WATER JET CUTTING
Our water jet uses a hair-thin pure stream for soft materials and a garnet abrasive to cut virtually any hard object and are particularly effective with small, intricate and complex parts.
Waterjet cutting is ideal for thicker materials that would often see edge concavity with die cutting, like thick foams. The powerful cut seen with the waterjet leaves a clean precise edge on the material.
Waterjet cutting works well for prototypes, thick materials, larger parts, heat resistant material like silicone and complex designs that require very tight tolerances. Our engineers have high levels of experience with CAD software and various CAD cutting capabilities. We can work with the files you provide (.dxf or xdwg) or we can create one for you.
Water Jet Advantages
No Unnecessary Finishing Costs: Waterjet cutting produces a smooth, sandblasted look that is free of burnt edges, chips, burrs, and slag. Once a gasket, seal, or other part undergoes waterjet machining, it is considered to have a 'finished cut'. Extra finishing processes are not necessary, which results in a cost savings M&P Sealing is happy to pass on to its customers.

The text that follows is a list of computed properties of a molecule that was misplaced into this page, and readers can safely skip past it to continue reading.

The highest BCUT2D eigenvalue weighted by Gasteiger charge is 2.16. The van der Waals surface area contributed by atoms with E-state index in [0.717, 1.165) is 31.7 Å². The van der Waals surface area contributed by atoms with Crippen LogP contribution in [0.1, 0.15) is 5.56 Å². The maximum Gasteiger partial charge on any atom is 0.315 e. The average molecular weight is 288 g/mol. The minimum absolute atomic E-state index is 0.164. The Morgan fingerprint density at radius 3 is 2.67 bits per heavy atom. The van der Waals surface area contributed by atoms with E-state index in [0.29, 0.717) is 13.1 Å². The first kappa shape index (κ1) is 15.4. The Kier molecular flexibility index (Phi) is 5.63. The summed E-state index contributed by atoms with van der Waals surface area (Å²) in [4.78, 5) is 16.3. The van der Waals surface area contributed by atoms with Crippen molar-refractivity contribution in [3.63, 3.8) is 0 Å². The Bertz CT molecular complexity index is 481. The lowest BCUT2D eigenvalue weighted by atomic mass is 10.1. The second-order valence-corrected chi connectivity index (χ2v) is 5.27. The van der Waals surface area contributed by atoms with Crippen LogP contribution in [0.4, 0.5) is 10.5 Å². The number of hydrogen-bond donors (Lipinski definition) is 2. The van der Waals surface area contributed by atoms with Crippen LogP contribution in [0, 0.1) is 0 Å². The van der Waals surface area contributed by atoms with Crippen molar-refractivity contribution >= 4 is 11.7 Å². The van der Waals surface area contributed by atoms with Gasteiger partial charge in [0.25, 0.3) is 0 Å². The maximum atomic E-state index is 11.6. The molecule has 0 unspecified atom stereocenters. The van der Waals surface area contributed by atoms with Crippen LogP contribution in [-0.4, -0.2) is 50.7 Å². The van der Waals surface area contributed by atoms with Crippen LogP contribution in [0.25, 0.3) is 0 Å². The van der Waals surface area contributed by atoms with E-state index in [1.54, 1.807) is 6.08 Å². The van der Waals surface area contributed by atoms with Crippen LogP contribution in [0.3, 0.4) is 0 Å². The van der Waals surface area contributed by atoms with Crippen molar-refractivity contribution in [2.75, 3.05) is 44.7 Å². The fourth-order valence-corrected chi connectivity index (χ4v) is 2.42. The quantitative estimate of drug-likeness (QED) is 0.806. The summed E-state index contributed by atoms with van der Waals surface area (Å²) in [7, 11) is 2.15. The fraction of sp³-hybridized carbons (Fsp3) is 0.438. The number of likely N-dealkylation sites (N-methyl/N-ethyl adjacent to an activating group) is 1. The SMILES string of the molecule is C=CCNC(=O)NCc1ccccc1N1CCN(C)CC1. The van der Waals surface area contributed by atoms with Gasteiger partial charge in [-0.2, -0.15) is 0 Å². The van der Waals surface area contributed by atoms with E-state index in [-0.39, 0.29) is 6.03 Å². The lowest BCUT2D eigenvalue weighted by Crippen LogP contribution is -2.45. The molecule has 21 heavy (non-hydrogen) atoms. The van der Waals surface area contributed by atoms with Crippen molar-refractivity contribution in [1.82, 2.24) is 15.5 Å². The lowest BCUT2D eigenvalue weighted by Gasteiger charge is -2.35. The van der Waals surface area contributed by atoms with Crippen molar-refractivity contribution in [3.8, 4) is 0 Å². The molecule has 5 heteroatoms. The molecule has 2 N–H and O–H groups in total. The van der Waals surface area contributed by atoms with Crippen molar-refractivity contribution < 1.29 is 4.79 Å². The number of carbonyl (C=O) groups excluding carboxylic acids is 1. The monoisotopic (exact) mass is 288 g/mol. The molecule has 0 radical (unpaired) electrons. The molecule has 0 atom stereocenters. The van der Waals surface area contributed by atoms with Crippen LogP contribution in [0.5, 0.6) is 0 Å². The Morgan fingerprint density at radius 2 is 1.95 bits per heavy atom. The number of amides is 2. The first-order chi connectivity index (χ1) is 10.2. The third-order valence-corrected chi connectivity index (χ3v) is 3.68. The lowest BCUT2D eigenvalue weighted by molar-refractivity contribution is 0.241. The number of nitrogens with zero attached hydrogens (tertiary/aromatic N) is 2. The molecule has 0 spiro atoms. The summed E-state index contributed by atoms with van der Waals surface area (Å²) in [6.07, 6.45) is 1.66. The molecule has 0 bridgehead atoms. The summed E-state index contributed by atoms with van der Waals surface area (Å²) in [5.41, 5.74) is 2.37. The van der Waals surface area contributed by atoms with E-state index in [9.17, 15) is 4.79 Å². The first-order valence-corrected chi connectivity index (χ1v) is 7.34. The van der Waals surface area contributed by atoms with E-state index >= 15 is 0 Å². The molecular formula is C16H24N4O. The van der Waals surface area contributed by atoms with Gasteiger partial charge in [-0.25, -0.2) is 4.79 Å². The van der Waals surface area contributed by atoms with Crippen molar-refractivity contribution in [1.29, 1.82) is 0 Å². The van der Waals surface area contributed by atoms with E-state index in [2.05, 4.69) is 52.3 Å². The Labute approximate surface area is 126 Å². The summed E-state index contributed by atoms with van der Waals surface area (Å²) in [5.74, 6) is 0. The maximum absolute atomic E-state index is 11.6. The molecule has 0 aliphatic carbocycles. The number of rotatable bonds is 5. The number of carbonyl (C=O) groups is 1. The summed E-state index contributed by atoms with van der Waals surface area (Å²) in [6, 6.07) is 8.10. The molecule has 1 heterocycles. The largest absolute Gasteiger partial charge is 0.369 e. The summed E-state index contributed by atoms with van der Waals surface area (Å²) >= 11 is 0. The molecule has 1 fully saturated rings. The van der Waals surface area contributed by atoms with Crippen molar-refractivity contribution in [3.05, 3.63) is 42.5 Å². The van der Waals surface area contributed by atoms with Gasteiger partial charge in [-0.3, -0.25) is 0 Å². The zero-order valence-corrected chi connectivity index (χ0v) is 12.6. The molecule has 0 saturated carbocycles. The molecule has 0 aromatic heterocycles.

No Heat-affected Zone (HAZ): Some machining processes involve burning or melting, which can alter a material's inherent chemical properties. With CNC hydrocutting, this is not an issue. Known to insulate and absorb heat, water is the cutting medium in this machining process and works to maintain the properties of materials, such as metals, plastics, and composites.
No Minimum Quantity: Manufacturing processes like the punch press use a set of punches and dies to form parts. Based on a drawing, a custom die is created and once that is formed, production can begin. The expense and time involved in creating the die is often balanced with long-run production. But, what if you need just one large prototype or short-run gaskets shipped the next day? With waterjet cutting, all production needs to start is the drawing, which results in a lower cost-per-piece for short runs.
No Mechanical Stresses: In some machining processes, the manufactured piece of material must be clamped down or affixed to the machine's surface, so that it does not move. This fixturing can produce mechanical stresses into the work-piece, which compromises the overall structural quality. In hydrocutting, a powerful stream of water is directed downward, pushing the work-piece into the machine table with enough force that it requires minimal or no fixturing.
No Material Limitations: There are virtually no limits to what waterjet machines can cut. Pure waterjet cutting is used to cut soft materials; abrasive waterjet cutting is used to cut hard materials, and M&P Sealing offers both services. We inventory many materials to solve your application needs.